Citizen Science/Air Quality Sensors

Learn how technological advances to better understand air quality have become more assessability for the general public and what that means for air quality awareness.

Aq Sensors

The air sensor technology market is expanding as more companies make lower-cost portable monitors available to the public. The new low-cost, highly portable air quality sensors give people the opportunity to use this technology for a wide range of applications like research, personal exposure monitoring, supplementing existing monitoring, investigating emission sources, education, and awareness. Learn more about air quality sensor and how they could impact your life.

What are Air Quality Sensors

Air Quality Sensors are devices that detect and measure specific chemical/pollutants in the air, these devices can have many use cases like monitoring indoor air quality, outdoor air quality or portable sensors that can be moved around frequently.

Air pollution sensors are still in an early stage of technology development, and many sensors have not yet been evaluated to determine the accuracy of their measurements. Sensor performance requirements differ according to the application. The quality of a measurement is dictated by the basic performance of the sensor, the way the sensor is operated, and the way its measurements are analyzed. Understanding the strengths and limitations of an air sensor is important in making sure the data collected is useful for the intended purpose.

What to look for in a Sensor

There are so many different types of sensors entering the market so it is important to do your research and know before you buy.

  1. Select your target pollutant - different sensors can measure different pollutants.
  2. Consider detection range and detection limit - depending on how close you are to a pollution source, the ability of a sensor to be accurate at either very low or very high concentrations must be understood before you collect any measurements.
  3. Consider precision and bias - buyers should consult the manufacturer's specification about the reported precision and bias of the sensor to better understand what their measurements mean compared to other instruments.
  4. Identify calibration requirement - calibration is the process of checking and adjusting an
    instrument’s measurements to ensure that it is reporting accurate data - this is important because
    sensor performance can change over time.
  5. Understand response time - a sensor may be quick or slow to measure a pollutant in the air.
    A sensor that responds quickly may be useful for mobile monitoring and for observing very rapid changes in pollutant concentrations. A sensor that responds slowly may be more suited to stationary monitoring of pollutants that vary in concentration gradually.
  6. Verify durability and quality of construction - durability is referring to a sensor’s ability to
    endure wear and tear and continue to perform.
  7. Packaging - packaging refers to the material used to contain the sensor system components.
    Packaging can be used to provide protection from water, light, temperature variations (by adding heaters or cooling fans), and electromagnetic noise.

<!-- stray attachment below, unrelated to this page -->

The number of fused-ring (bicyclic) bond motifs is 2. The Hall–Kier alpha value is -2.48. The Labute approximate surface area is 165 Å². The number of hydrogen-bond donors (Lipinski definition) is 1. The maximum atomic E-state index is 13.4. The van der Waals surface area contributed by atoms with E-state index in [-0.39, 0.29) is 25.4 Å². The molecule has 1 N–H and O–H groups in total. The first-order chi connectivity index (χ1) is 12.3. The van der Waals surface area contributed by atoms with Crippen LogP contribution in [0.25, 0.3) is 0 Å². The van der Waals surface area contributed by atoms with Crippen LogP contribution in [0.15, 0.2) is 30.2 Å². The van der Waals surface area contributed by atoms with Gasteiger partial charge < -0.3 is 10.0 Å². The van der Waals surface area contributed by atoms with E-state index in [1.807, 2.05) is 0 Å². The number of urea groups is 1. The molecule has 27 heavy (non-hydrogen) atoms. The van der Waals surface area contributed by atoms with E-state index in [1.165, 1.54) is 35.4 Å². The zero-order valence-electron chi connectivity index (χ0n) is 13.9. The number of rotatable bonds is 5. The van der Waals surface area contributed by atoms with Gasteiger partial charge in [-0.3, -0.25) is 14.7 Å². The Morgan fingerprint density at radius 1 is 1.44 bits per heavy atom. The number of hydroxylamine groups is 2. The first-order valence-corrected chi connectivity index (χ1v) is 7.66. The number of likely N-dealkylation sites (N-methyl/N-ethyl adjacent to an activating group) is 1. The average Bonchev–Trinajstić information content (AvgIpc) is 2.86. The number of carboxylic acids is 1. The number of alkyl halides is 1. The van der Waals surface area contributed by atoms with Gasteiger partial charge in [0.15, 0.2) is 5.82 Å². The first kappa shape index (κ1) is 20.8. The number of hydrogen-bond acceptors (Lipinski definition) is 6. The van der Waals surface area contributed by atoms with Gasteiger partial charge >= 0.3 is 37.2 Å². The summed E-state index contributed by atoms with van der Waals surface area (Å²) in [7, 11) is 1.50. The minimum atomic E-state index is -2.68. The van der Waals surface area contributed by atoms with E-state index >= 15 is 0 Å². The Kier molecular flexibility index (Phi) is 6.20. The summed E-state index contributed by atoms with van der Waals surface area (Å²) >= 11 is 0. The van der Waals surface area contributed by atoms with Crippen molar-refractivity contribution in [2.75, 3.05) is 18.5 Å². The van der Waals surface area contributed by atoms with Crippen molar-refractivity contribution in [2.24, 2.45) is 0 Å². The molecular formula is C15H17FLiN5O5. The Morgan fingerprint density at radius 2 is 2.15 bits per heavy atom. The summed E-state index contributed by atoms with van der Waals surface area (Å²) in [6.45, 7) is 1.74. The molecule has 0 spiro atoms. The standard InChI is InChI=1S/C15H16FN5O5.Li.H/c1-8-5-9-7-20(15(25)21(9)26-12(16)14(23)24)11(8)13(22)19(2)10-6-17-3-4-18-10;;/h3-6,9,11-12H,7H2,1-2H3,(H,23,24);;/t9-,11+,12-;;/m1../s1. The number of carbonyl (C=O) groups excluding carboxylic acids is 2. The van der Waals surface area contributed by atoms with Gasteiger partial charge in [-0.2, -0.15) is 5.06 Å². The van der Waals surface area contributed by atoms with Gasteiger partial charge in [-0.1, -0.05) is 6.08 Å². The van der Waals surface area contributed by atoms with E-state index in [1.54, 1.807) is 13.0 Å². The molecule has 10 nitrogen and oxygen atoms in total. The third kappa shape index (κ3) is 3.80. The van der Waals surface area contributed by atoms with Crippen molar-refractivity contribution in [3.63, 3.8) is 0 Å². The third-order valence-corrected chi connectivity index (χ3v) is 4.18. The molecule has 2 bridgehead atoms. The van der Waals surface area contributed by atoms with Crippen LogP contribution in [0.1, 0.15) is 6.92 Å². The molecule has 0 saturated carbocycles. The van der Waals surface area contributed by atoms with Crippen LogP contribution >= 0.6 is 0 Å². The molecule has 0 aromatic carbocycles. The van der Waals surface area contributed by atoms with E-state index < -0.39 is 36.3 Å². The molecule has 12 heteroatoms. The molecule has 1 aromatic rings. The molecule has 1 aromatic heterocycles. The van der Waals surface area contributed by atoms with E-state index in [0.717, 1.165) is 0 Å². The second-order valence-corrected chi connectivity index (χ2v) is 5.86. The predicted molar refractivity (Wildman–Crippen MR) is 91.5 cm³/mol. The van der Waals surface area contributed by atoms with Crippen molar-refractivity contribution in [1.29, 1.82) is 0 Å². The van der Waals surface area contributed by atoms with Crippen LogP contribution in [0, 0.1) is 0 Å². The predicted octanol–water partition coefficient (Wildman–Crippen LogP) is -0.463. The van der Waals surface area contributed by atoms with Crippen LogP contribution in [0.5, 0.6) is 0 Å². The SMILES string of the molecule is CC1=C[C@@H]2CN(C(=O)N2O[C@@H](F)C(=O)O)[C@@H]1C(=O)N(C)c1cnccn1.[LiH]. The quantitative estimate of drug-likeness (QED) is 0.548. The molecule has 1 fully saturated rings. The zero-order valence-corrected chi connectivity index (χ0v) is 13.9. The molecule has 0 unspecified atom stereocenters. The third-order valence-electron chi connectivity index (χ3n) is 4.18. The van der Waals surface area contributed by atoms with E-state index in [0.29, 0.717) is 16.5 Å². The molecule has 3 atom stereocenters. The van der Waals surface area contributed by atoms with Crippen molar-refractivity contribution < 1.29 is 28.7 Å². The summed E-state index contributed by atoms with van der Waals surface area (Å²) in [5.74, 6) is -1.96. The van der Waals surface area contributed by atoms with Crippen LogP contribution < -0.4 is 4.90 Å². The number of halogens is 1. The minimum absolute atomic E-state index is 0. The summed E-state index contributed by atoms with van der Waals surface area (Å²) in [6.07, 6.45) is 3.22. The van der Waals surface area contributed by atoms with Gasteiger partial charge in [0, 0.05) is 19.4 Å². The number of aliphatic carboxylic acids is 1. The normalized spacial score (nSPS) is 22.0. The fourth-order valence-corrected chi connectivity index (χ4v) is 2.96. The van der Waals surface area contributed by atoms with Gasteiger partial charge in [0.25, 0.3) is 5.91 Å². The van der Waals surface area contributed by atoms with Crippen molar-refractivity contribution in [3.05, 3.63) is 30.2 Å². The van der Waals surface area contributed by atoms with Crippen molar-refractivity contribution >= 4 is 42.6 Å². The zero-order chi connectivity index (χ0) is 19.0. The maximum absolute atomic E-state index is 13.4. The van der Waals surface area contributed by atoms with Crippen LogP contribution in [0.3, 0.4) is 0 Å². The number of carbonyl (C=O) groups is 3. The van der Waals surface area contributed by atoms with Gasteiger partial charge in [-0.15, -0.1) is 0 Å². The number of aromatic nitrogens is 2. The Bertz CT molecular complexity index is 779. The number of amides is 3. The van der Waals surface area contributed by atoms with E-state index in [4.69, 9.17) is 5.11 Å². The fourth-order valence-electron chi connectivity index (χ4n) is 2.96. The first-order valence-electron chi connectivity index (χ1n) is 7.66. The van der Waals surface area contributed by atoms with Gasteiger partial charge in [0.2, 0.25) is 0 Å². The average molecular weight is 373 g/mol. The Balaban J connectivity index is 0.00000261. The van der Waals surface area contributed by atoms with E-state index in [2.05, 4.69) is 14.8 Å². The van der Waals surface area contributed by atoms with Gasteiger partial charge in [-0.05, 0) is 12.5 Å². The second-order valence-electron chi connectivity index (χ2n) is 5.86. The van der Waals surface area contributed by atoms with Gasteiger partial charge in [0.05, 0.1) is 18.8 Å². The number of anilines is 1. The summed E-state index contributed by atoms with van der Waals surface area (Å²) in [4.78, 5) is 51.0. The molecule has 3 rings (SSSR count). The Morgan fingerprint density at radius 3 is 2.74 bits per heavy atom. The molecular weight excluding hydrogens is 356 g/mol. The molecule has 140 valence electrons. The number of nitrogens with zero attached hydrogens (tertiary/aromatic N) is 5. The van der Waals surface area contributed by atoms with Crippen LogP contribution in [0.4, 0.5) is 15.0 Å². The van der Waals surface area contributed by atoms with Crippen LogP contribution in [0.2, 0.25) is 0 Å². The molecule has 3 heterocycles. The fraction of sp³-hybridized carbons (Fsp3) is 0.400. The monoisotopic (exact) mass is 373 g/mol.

8. Usability - usability refers to the ease of use of a sensor; is it straightforward
    to operate? Air sensors are used by a wide variety of people, ranging from those with no formal training in air quality science to researchers who have many years of advanced training and expertise.
  9. Cost - The cost of sensor technology may vary greatly depending on the pollutant to be
    measured and the degree of accuracy and sensitivity one needs. In general terms, costs often range from $100 to $2500 for what might be considered “consumer-based” air quality sensors. Even within a given pollutant, the cost range might be very large depending on the features of the device.

To help the public better understand the sensors on the market the EPA has a sensor performance evaluation tool.

Do My Sensor Readings Mean for Me

EPA is launching a pilot project to test a new tool for making instantaneous outdoor air quality data useful for the public. The new “sensor scale” is designed to be used with air quality sensors that provide data in short time increments–often as little as one minute. EPA developed the scale to help people understand the one-minute data the stations provide and how to use those data as an additional tool for planning outdoor activities. The following tables provide some context to outdoor Ozone and PM2.5 sensors.

Epa Sensor Scale
Capture

What Can I Do with my Air Quality Sensor Data

If you have sensor data that you would like to share or if you would like to view other sensor data the EPA developed the Real Time Geospatial Data Viewer (RETIGO). RETIGO is a free, web-based tool that can be used to explore environmental data that you have collected either stationary or in motion (e.g., air quality sensors added to a bike).

  • RETIGO allows you to add data from nearby air quality and meteorological stations.
  • RETIGO can be used by anyone to explore data that they collected, but it does not move the data from the user’s computer, unless you decide to post your data to the RETIGO data repository.
  • To collect the data, monitoring equipment is needed and ranges in price from ten dollar sensors, on up to professional grade equipment costing tens of thousands of dollars.

EPA's Air Monitoring, Measuring, and Emissions Research site has an array of information on emerging technologies for air monitoring. RETIGO reads plain text data files, which can be either space or comma delimited.